Tuesday, October 6, 2015

Suddenly Beautiful

I am not beautiful in my country.

Okay, so I guess I’m beautiful in that Dove ad, body positivity, everyone-is-a-unique snowflake kind of way, but I would never be described as objectively beautiful by American beauty standards.

My two front teeth are a bit indented because when I was growing up, my parents couldn’t afford braces.  I used to weigh significantly more than I do now, and my heaviest weight is what I’ll always feel like I am.  Sometimes I have acne, because I’m a human.  I have those little rolls of fat near my armpits that ladies with big boobs have.  I don’t tan, I don’t wear makeup, I don’t wear high heels, and I’ve never once gotten a manicure. 

I am not beautiful in my country.

The first time someone passed by me on the streets in Korea and whispered, “Oh, beautiful,” I thought it was a fluke.  Maybe they were looking at someone else, or maybe they’d never seen a foreigner before.   

Then it happened again.  And again.  And again.  Students would tell me I was beautiful, strangers in bars and cafes, clerks in stores.  And suddenly, I felt beautiful. Over time I grew confident and held my chin up.  This is incredibly strange to me, because in Korea, I am definitely not beautiful to other Americans.  In fact, I’d say a large percentage – not all, to be sure, but a lot – of North American men come to Korea because they find Korean women to be so beautiful.  And stranger still is that so many Korean women do not consider themselves beautiful the way they are naturally, opting to get plastic surgery, wear heavy makeup, and wobble around on stilettos that will ruin their feet in the long run (this is in part due to unrealistic Korean beauty standards that are based on unrealistic western beauty standards, creating a WHOLE CLUSTERFUCK of expectations of an external appearance that no one will ever be able to live up to).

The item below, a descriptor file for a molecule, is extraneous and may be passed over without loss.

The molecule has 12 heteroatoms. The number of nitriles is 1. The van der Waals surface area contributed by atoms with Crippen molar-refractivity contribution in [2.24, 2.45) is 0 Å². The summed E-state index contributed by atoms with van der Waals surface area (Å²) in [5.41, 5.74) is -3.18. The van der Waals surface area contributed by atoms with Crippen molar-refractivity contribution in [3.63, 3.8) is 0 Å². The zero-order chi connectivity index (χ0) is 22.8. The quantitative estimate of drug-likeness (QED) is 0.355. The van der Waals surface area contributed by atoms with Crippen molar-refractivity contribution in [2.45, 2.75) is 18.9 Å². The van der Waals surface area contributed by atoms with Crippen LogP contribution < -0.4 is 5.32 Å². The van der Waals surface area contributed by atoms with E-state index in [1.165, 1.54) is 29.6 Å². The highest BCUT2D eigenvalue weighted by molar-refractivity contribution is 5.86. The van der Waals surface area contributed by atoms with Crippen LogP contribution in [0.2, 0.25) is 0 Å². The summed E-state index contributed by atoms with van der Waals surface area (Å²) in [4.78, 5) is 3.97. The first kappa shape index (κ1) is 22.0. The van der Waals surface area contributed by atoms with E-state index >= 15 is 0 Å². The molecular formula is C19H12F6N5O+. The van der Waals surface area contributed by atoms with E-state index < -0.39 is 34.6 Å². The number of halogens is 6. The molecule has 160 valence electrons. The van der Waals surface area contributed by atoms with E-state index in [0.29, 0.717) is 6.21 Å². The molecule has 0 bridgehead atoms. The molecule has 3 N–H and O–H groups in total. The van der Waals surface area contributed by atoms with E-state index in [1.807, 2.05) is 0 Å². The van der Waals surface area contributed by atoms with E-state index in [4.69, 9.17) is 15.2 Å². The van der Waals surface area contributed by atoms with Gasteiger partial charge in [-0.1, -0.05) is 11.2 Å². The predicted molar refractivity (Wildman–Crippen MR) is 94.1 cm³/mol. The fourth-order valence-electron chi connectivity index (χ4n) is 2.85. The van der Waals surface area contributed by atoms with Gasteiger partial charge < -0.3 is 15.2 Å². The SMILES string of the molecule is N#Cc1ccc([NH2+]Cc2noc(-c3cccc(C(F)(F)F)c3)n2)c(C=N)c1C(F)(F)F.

I am fully aware that cross-cultural attraction is fraught with colonialism, racism, degrading sexual stereotypes, objectification, and exoticism.  That sometimes what’s happening is not genuine attraction to a person, but attraction to the romanticized and dehumanized version in someone’s head of what that person represents.  I’m also aware that my white privilege has an impact on my social interactions in Korea.

But I’m going to keep it one hundred on my end and say this: being told I’m beautiful – something that never happened to me at home – feels good.  Even if it comes out of exoticism and a bullshit adherence to western beauty standards.  When it’s paired with sincerity and stated as an opinion rather than used as a manipulation tactic, it can be so empowering.  The guys who pass me on the street and whisper, “Oh!  Beautiful!” aren’t looking to hook up; they’re not asking for my number.  They say it shyly, quietly, as if they’re just thinking aloud.  And I straighten my back, turn and smile coyly at them, and think, “Yes.  I am beautiful.”    

Wouldn't it be wonderful if everyone were told this enough to really, truly believe it?




If you’re interested in reading some fucking fantastic articles about gender and beauty in South Korea, look no further than The Grand Narrative – really incredible blog.  On the other end of this experiential spectrum, check out this horrifying piece about the intersection of online dating and racism.  

2 comments:

  1. Yay, I loved this post! I don't wear makeup or do my hair or wear fashionable clothing or heels either, yet to to genuinely hear I am beautiful means the world to me.
    I am glad that you feel beautiful.

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  2. Thanks! I feel that way, too -- when I hear it, it always surprises me how *important* it is to hear it.

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